John Cantlie
Kidnapped British journalist John Cantlie as seen in the first video released by ISIS on Sept. 18, 2014. ISIS Video Screenshot

A third video featuring British journalist John Cantlie, who was captured by the Islamic State group in 2012, surfaced late on Monday, barely a week after the second video of the propaganda series titled “Lend Me Your Ears: Episode 1” was released.

Like the previous two videos, the new five-and-a-half minute footage shows Cantlie -- wearing an orange jumpsuit and sitting at a desk against a dark background -- apparently reading from a prepared script.

Referring to President Barack Obama’s speech on the eve of the thirteenth anniversary of the 9/11 attacks, during which he authorized airstrikes on ISIS-controlled territories in Syria, Cantlie says: “Air power is good at taking out specific targets, but it is not much use at taking and holding ground. For that you need effective and disciplined troops.”

In the video, Cantlie mocks the American strategy of employing air power combined with local ground forces, adding that the loose coalition of the Iraqi army, Iraqi national guard and Kurdish peshmerga fighters have “a long history of under-performing” and are incapable of forming a “credible infantry” on the ground.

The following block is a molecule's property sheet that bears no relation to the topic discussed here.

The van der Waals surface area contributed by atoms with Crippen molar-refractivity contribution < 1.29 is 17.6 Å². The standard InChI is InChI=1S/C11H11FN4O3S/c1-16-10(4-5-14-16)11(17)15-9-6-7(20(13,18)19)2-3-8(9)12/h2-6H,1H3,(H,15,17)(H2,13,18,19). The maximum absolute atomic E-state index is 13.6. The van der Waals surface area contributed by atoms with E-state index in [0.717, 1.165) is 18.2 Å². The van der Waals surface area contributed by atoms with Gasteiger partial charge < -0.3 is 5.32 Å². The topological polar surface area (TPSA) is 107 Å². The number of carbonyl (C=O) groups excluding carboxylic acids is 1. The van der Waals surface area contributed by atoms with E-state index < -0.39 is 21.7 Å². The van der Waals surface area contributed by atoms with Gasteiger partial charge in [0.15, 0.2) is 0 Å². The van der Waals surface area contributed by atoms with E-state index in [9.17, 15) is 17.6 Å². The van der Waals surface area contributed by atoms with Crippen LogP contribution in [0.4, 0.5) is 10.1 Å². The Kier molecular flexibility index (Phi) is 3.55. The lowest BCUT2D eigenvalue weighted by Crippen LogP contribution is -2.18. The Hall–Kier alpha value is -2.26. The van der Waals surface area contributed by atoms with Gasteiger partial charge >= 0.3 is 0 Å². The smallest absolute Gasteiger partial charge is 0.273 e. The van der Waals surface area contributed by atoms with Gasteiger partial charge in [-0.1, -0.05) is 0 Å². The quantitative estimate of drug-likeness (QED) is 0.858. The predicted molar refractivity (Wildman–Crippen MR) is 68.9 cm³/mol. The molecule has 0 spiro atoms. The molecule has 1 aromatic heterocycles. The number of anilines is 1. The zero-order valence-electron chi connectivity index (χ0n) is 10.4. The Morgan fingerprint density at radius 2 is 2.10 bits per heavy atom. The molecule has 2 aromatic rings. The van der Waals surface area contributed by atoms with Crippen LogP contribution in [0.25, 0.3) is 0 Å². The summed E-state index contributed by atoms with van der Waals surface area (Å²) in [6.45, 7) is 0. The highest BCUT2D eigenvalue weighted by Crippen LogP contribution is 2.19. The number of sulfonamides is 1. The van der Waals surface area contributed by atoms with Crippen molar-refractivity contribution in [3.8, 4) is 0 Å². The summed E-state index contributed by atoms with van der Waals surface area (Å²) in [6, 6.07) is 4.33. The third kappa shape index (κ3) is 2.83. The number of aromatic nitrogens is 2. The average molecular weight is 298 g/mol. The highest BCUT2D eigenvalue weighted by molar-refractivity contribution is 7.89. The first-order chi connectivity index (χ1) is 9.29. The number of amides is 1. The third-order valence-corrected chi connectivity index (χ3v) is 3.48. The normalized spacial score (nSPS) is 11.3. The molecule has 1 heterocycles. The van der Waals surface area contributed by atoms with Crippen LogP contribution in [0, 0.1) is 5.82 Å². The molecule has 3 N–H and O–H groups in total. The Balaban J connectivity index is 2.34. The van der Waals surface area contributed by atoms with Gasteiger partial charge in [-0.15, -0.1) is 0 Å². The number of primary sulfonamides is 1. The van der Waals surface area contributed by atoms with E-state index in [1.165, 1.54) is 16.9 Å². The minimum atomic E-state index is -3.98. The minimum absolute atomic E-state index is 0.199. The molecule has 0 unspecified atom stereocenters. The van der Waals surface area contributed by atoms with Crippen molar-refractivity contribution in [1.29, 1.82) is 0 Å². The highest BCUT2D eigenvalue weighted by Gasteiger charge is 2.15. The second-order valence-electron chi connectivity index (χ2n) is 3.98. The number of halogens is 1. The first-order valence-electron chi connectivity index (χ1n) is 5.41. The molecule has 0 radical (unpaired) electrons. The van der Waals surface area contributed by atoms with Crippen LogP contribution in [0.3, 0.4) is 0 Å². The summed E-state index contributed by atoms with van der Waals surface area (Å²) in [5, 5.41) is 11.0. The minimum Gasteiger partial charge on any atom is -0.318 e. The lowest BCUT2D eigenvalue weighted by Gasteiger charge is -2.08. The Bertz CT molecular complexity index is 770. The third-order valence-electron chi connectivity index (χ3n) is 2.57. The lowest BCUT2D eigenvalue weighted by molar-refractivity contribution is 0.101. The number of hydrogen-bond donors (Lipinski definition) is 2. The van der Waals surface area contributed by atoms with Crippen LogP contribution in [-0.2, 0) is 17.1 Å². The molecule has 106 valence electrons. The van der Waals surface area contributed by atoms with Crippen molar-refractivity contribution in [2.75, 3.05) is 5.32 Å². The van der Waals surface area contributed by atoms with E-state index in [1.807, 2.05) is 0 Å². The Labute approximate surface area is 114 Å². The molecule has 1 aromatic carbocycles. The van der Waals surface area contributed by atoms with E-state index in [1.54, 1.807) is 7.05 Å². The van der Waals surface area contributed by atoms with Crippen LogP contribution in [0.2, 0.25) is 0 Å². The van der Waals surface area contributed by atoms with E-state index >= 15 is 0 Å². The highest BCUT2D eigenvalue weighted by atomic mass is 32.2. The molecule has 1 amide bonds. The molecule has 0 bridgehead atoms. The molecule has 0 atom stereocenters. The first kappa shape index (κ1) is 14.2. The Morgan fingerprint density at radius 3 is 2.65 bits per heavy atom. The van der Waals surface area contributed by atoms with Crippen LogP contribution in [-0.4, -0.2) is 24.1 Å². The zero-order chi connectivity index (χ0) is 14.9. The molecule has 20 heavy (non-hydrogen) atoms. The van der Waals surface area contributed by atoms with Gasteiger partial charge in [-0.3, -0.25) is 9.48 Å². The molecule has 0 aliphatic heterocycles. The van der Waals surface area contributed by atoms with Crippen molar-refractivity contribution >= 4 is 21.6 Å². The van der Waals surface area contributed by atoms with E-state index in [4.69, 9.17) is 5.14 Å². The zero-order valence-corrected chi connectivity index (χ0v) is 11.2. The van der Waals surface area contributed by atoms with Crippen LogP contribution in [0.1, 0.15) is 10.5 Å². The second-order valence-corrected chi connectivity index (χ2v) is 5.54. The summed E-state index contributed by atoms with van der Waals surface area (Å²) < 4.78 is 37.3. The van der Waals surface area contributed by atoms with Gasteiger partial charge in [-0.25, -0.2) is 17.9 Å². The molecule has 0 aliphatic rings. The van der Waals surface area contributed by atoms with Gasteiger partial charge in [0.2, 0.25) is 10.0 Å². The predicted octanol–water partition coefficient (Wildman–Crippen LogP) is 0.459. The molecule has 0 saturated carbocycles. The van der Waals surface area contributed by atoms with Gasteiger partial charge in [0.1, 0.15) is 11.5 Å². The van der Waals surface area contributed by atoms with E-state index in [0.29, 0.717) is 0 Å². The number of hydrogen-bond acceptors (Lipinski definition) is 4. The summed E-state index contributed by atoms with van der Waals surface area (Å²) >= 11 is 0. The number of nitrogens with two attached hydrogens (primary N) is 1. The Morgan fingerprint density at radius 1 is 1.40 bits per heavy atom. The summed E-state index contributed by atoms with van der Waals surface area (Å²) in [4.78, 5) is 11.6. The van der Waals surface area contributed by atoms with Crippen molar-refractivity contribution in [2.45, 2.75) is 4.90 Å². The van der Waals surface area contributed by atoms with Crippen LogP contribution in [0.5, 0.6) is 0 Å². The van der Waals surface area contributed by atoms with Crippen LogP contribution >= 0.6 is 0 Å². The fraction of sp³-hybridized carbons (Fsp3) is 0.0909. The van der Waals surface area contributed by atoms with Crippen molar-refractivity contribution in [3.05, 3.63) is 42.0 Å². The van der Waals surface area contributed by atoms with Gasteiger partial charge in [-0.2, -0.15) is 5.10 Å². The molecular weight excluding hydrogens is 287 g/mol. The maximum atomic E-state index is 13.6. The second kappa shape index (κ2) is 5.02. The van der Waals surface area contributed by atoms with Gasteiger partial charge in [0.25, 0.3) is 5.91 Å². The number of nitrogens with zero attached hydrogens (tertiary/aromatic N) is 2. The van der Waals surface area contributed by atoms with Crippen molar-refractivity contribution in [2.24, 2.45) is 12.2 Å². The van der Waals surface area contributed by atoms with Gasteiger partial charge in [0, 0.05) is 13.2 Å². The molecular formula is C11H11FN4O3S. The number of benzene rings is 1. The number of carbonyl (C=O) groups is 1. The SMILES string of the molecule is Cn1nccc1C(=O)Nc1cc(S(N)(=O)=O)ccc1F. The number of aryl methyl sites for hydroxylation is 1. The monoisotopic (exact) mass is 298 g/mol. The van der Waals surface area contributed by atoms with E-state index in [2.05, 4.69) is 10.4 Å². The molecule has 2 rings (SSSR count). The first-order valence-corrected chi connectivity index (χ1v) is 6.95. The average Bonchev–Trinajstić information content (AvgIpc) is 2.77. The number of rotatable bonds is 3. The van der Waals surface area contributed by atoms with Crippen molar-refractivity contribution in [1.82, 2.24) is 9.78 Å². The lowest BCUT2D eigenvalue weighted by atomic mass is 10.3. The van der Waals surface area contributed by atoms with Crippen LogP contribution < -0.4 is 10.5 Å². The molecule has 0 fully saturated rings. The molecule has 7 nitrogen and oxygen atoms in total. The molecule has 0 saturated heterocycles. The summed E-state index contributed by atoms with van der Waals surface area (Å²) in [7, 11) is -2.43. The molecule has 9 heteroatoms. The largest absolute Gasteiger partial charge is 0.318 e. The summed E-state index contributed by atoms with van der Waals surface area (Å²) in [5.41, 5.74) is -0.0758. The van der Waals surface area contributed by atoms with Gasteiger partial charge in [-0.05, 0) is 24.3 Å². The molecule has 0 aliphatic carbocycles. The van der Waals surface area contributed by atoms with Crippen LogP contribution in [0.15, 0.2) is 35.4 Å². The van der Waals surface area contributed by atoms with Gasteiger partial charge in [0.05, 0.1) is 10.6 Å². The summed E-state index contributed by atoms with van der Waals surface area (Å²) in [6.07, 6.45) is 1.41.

He also describes the Free Syrian Army as an “undisciplined, corrupt and largely ineffective fighting force” and says that arming Syrian rebels is “a completely pointless exercise,” because the weapons ultimately end up in the hands of the Islamic State group.

“For their part the Islamic State say they welcome meeting Obama's under-construction army,” Cantlie says, criticizing Obama’s 9/11 speech as being overly simplistic and “disappointingly predictable.”

He also states that the U.S. is fast moving toward a “Gulf War Three” situation in Iraq and Syria.

This is the third video featuring Cantlie released by the Islamic State group. In the previous two videos, Cantlie had warned the U.S. that attacking ISIS would create “a new Vietnam” for the U.S. and the UK, and had also criticized the British government for “abandoning” him.